“Principles of Instruction” – Barak Rosenshine

This week’s classic is a 2010 booklet that later became a 2012 article in the journal American Educator – Barak Rosenshine’s “Principles of Instruction”.

It is probably one of the most influential pieces of educational research of recent times. You won’t find a great school or department that doesn’t have it, or the principles within it, covered by their staff reading list or training programme. So what does Principles of Instruction cover and why has it proved so impactful?

It is a very simple, clearly written summary of what relevant research has to say about effective teaching, pulled together as ten key principles. These cover practical, down-to-earth things such as “Daily review”, “Present new material using small steps”, and “Obtain a high success rate”.

Each principle is explored and explained, both in terms of the research underpinning it, and consequences for the classroom. Concrete examples of practice are given so that the reader can picture how the principle could be implemented. And, um, that’s it.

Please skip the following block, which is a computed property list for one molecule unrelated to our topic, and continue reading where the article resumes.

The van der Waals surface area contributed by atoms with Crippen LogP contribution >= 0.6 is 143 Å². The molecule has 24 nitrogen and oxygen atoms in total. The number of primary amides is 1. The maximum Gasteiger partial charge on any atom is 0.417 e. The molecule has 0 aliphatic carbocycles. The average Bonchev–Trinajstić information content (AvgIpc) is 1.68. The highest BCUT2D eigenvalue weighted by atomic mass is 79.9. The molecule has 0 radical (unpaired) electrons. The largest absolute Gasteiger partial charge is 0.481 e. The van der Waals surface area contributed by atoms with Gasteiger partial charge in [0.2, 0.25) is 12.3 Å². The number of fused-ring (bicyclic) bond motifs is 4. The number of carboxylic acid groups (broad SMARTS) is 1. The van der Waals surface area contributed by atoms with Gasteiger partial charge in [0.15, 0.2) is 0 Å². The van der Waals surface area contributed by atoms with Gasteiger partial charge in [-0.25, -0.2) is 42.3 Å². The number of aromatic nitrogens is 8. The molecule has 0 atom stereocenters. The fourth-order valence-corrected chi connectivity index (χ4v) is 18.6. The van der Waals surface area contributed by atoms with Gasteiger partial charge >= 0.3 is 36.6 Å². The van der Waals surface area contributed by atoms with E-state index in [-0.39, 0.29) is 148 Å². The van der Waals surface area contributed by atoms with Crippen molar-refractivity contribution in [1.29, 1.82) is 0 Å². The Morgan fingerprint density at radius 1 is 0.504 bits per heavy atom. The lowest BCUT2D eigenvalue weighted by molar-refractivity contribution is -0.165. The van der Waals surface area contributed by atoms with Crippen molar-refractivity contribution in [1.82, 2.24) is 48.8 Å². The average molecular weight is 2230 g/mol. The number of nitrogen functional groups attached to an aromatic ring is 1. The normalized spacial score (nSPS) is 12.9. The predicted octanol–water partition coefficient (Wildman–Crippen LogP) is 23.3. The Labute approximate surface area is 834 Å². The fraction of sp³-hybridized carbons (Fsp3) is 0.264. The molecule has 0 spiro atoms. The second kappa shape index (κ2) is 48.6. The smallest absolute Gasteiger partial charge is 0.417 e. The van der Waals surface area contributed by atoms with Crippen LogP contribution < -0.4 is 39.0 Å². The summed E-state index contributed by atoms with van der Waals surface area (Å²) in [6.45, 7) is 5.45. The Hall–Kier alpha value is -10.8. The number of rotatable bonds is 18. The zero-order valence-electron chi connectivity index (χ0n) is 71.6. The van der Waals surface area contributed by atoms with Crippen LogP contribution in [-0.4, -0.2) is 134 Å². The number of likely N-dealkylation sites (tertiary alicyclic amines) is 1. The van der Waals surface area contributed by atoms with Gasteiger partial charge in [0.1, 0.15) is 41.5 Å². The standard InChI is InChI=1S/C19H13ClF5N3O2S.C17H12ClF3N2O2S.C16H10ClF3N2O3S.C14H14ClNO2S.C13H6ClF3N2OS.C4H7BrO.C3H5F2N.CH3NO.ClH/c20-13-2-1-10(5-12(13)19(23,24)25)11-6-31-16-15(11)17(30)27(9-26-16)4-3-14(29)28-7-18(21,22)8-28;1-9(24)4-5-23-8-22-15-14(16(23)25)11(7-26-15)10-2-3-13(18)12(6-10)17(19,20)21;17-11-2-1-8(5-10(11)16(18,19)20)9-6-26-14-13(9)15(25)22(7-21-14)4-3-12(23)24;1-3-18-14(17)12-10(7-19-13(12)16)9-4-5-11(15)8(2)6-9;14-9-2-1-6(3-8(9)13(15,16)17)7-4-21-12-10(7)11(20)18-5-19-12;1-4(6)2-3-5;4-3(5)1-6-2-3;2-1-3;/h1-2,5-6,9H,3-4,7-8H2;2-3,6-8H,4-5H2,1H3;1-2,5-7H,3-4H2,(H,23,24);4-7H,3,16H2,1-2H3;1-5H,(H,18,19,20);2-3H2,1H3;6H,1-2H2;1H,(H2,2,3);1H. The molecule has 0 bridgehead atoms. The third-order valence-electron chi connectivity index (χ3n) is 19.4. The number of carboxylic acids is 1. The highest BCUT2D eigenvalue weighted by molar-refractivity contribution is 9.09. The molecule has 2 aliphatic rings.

But that’s its beauty and why it has been so influential – it does exactly what it says on the tin, and doesn’t overcomplicate things.

This is because Rosenshine does such a brilliant job of pulling together and boiling down findings from research across three different fields – cognitive science, classroom practices of master teachers, and cognitive supports to help students learn complex task – explaining that:

“Even though these are three very different bodies of research, there is no conflict at all between the instructional suggestions that come from each of these three sources. In other words, these three sources supplement and complement each other.”

This means that we can be pretty confident that the findings are valid and the ten principles effective.

There’s not much more to say about the piece. The 2012 version is literally only nine pages long, and very readable indeed, so rather than write more here, we’d urge you to just read it yourself!

And if you want more exemplification, then Tom Sherrington has written more on it, including a short illustrated book Rosenshine’s Principles In Action”.